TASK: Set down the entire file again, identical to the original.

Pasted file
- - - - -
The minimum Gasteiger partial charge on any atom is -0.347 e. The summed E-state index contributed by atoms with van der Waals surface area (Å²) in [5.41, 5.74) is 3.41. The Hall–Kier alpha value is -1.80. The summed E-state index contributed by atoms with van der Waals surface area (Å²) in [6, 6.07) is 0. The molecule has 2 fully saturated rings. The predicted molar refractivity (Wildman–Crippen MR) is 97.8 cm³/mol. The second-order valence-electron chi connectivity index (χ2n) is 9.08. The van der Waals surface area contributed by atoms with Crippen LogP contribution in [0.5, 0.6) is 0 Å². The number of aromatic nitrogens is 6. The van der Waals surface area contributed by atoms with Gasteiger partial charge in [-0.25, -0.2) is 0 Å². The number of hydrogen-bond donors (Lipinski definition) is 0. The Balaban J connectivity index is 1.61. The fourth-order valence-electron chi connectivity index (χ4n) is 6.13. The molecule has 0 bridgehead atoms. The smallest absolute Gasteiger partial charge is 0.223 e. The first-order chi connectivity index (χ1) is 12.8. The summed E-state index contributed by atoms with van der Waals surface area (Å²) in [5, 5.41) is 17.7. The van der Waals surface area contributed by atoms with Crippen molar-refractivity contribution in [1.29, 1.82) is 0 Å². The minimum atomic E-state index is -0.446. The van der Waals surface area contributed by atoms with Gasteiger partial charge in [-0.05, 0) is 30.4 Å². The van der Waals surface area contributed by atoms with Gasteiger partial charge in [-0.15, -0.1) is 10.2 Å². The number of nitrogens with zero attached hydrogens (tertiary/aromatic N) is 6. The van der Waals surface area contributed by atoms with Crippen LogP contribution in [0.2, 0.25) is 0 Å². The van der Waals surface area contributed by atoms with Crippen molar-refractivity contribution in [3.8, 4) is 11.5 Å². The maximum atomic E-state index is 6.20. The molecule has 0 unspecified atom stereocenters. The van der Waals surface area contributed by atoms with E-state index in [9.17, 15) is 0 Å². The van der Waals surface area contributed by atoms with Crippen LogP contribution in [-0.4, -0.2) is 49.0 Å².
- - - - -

The minimum Gasteiger partial charge on any atom is -0.347 e. The summed E-state index contributed by atoms with van der Waals surface area (Å²) in [5.41, 5.74) is 3.41. The Hall–Kier alpha value is -1.80. The summed E-state index contributed by atoms with van der Waals surface area (Å²) in [6, 6.07) is 0. The molecule has 2 fully saturated rings. The predicted molar refractivity (Wildman–Crippen MR) is 97.8 cm³/mol. The second-order valence-electron chi connectivity index (χ2n) is 9.08. The van der Waals surface area contributed by atoms with Crippen LogP contribution in [0.5, 0.6) is 0 Å². The number of aromatic nitrogens is 6. The van der Waals surface area contributed by atoms with Gasteiger partial charge in [-0.25, -0.2) is 0 Å². The number of hydrogen-bond donors (Lipinski definition) is 0. The Balaban J connectivity index is 1.61. The fourth-order valence-electron chi connectivity index (χ4n) is 6.13. The molecule has 0 bridgehead atoms. The smallest absolute Gasteiger partial charge is 0.223 e. The first-order chi connectivity index (χ1) is 12.8. The summed E-state index contributed by atoms with van der Waals surface area (Å²) in [5, 5.41) is 17.7. The van der Waals surface area contributed by atoms with Crippen molar-refractivity contribution in [1.29, 1.82) is 0 Å². The minimum atomic E-state index is -0.446. The van der Waals surface area contributed by atoms with Gasteiger partial charge in [-0.05, 0) is 30.4 Å². The van der Waals surface area contributed by atoms with Gasteiger partial charge in [-0.15, -0.1) is 10.2 Å². The number of nitrogens with zero attached hydrogens (tertiary/aromatic N) is 6. The van der Waals surface area contributed by atoms with Crippen LogP contribution in [0.2, 0.25) is 0 Å². The van der Waals surface area contributed by atoms with Crippen molar-refractivity contribution in [3.8, 4) is 11.5 Å². The maximum atomic E-state index is 6.20. The molecule has 0 unspecified atom stereocenters. The van der Waals surface area contributed by atoms with E-state index in [9.17, 15) is 0 Å². The van der Waals surface area contributed by atoms with Crippen LogP contribution in [-0.4, -0.2) is 49.0 Å².